I was one of the two lucky immigrants who co-founded the online real estate marketplace Trulia in 2004, which later went public in 2012 and was eventually acquired for billions of dollars in 2015.

From an outsider point of view, we executed our well-defined  business plan beautifully from founding to eventual exit and our decade-long entrepreneurial journey was smooth. Except that it wasn't.

As soon as we launched the company after our series A venture capital financing, many of the real estate brokerages whose property listings lived on our site said "take it down!" leaving us with an empty website.

Similarly, when late 2008 rolled in and we were in a fragile point of our evolution and starting to scale our early business, the global economy crashed, bankrupting many of our customers and nearly Trulia.

As I have spoken with other founders and CEO's who have built companies from scratch to dominate or create a whole new category, practically everyone goes through frequent "sausage factory" moments--unexpected twists, turns, and existential crises--despite the perception of linear success that most outsiders perceive.

Why is tumultuousness the default and not the exception? First, a startup trying to create or dominate an industry, by definition, needs to do something nobody has done before. It is the same as sailing unchartered waters, every day. You simply don't know what's around the corner.

Secondly, rapid growth means everything is always a bit messy. Organization, processes, and people need to evolve all the time. There is no time to optimize every detail, and it never feels like things are neatly in order. Even in the best-run startups the experience feels like organized chaos.

Luckily, there are concrete steps you can take to tackle the seemingly insurmountable obstacles you'll face.

Build a resilient, flexible team.

Even before obstacles arise, you can help yourself by identifying people with the right disposition for facing a never-ending stream of challenges. Hiring renaissance people--individuals who can simultaneously make sound decisions and execute and iterate extremely fast in multiple areas--helps. Look for clues in someone's background, too. Have they worked in a startup or high-growth environment before? What challenges did they face in the past, either at work or their personal life, and what was the result?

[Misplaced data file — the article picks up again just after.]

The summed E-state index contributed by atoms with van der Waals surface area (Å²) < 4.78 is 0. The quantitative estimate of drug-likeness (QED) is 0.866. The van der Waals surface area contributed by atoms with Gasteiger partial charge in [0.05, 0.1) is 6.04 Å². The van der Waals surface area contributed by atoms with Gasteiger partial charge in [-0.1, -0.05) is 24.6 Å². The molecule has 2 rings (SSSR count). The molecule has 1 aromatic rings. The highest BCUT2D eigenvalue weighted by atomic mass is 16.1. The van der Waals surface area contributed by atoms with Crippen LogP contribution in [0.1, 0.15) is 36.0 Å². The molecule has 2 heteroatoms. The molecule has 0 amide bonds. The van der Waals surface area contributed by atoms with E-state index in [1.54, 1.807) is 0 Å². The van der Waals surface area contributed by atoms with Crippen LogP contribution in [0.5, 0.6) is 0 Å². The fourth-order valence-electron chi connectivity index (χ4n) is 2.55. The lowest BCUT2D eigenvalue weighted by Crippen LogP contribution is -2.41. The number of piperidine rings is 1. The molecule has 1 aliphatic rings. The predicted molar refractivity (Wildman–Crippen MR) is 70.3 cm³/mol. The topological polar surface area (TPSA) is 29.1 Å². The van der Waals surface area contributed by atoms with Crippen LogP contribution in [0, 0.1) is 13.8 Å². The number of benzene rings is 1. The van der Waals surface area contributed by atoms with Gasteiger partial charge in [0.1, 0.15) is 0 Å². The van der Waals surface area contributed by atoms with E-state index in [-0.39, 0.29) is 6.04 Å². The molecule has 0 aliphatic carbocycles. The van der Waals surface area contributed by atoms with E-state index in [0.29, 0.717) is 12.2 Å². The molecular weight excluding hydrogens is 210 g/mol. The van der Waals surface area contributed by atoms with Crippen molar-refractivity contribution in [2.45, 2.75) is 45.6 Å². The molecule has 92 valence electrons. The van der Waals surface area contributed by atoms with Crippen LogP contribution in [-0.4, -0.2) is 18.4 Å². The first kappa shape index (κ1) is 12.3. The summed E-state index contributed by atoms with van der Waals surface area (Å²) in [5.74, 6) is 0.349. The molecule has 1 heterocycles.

Identify the critical path, and communicate clearly.

Don't worry about solving every bit of minutia. With each challenge, only a few details will be important, and finding and addressing those as fast as possible should be your primary task. Communicate the path forward to your team, and then remove obstacles for them and trust their execution.

Keep perspective.

At times almost every new challenge appears to have trajectory-altering consequences. While the challenges are many, not all of them will ruin your company. Taking a breath to spend a moment isolating the ones that truly matter will not only keep you focused on the right things, but will also help you keep your emotions in check and provide mental clarity.

The flip-side of facing and tackling these obstacles is that they provide massive personal growth for you and your team that you're likely not going to acquire elsewhere. Once you learn to handle chaos, it becomes an invaluable tool to help you navigate the rough waters of startup life.

Are you contemplating joining a growth company that looks rosy from the outside? Good. But be prepared to embrace and enjoy a sausage factory.